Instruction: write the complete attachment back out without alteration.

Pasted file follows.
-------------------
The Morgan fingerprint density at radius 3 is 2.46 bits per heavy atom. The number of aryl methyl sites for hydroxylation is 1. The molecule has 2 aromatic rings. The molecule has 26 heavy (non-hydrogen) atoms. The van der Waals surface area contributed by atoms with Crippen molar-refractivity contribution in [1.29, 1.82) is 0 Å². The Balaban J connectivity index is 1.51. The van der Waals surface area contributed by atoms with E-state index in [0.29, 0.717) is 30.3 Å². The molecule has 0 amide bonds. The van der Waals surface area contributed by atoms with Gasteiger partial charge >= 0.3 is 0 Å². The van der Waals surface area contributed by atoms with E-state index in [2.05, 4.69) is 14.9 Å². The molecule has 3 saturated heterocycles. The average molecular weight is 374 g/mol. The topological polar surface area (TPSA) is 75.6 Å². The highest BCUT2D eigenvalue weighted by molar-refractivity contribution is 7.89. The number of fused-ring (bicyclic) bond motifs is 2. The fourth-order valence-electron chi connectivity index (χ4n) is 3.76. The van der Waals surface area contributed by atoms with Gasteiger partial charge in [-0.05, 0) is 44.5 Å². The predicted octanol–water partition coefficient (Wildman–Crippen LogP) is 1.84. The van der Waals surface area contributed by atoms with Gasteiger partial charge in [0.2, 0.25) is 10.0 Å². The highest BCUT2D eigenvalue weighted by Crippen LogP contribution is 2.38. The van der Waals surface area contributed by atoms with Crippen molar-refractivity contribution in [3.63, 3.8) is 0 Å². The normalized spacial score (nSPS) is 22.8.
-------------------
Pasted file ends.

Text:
The Morgan fingerprint density at radius 3 is 2.46 bits per heavy atom. The number of aryl methyl sites for hydroxylation is 1. The molecule has 2 aromatic rings. The molecule has 26 heavy (non-hydrogen) atoms. The van der Waals surface area contributed by atoms with Crippen molar-refractivity contribution in [1.29, 1.82) is 0 Å². The Balaban J connectivity index is 1.51. The van der Waals surface area contributed by atoms with E-state index in [0.29, 0.717) is 30.3 Å². The molecule has 0 amide bonds. The van der Waals surface area contributed by atoms with Gasteiger partial charge >= 0.3 is 0 Å². The van der Waals surface area contributed by atoms with E-state index in [2.05, 4.69) is 14.9 Å². The molecule has 3 saturated heterocycles. The average molecular weight is 374 g/mol. The topological polar surface area (TPSA) is 75.6 Å². The highest BCUT2D eigenvalue weighted by molar-refractivity contribution is 7.89. The number of fused-ring (bicyclic) bond motifs is 2. The fourth-order valence-electron chi connectivity index (χ4n) is 3.76. The van der Waals surface area contributed by atoms with Gasteiger partial charge in [-0.05, 0) is 44.5 Å². The predicted octanol–water partition coefficient (Wildman–Crippen LogP) is 1.84. The van der Waals surface area contributed by atoms with Gasteiger partial charge in [0.2, 0.25) is 10.0 Å². The highest BCUT2D eigenvalue weighted by Crippen LogP contribution is 2.38. The van der Waals surface area contributed by atoms with Crippen molar-refractivity contribution in [3.63, 3.8) is 0 Å². The normalized spacial score (nSPS) is 22.8.